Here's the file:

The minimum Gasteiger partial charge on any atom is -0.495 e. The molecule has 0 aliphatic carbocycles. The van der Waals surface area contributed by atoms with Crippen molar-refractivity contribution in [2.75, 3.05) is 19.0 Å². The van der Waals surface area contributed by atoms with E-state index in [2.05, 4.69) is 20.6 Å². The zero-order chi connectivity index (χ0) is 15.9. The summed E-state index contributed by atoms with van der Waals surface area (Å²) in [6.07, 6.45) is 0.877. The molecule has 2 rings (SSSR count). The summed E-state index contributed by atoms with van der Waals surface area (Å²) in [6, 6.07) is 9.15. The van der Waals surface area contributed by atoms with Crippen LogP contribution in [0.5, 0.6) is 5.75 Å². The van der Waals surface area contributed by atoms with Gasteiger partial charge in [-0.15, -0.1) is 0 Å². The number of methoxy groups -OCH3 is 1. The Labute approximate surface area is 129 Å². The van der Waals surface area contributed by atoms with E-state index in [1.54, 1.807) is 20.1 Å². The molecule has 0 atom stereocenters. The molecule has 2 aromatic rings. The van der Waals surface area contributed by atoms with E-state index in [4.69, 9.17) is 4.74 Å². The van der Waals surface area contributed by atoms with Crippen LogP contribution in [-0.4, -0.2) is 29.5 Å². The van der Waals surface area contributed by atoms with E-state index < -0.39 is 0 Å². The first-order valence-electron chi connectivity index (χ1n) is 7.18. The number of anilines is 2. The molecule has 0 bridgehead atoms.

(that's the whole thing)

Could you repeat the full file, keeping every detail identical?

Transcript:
The minimum Gasteiger partial charge on any atom is -0.495 e. The molecule has 0 aliphatic carbocycles. The van der Waals surface area contributed by atoms with Crippen molar-refractivity contribution in [2.75, 3.05) is 19.0 Å². The van der Waals surface area contributed by atoms with E-state index in [2.05, 4.69) is 20.6 Å². The zero-order chi connectivity index (χ0) is 15.9. The summed E-state index contributed by atoms with van der Waals surface area (Å²) in [6.07, 6.45) is 0.877. The molecule has 2 rings (SSSR count). The summed E-state index contributed by atoms with van der Waals surface area (Å²) in [6, 6.07) is 9.15. The van der Waals surface area contributed by atoms with Crippen LogP contribution in [0.5, 0.6) is 5.75 Å². The van der Waals surface area contributed by atoms with Gasteiger partial charge in [-0.15, -0.1) is 0 Å². The number of methoxy groups -OCH3 is 1. The Labute approximate surface area is 129 Å². The van der Waals surface area contributed by atoms with E-state index in [1.54, 1.807) is 20.1 Å². The molecule has 0 atom stereocenters. The molecule has 2 aromatic rings. The van der Waals surface area contributed by atoms with E-state index in [4.69, 9.17) is 4.74 Å². The van der Waals surface area contributed by atoms with Crippen LogP contribution in [-0.4, -0.2) is 29.5 Å². The van der Waals surface area contributed by atoms with E-state index < -0.39 is 0 Å². The first-order valence-electron chi connectivity index (χ1n) is 7.18. The number of anilines is 2. The molecule has 0 bridgehead atoms.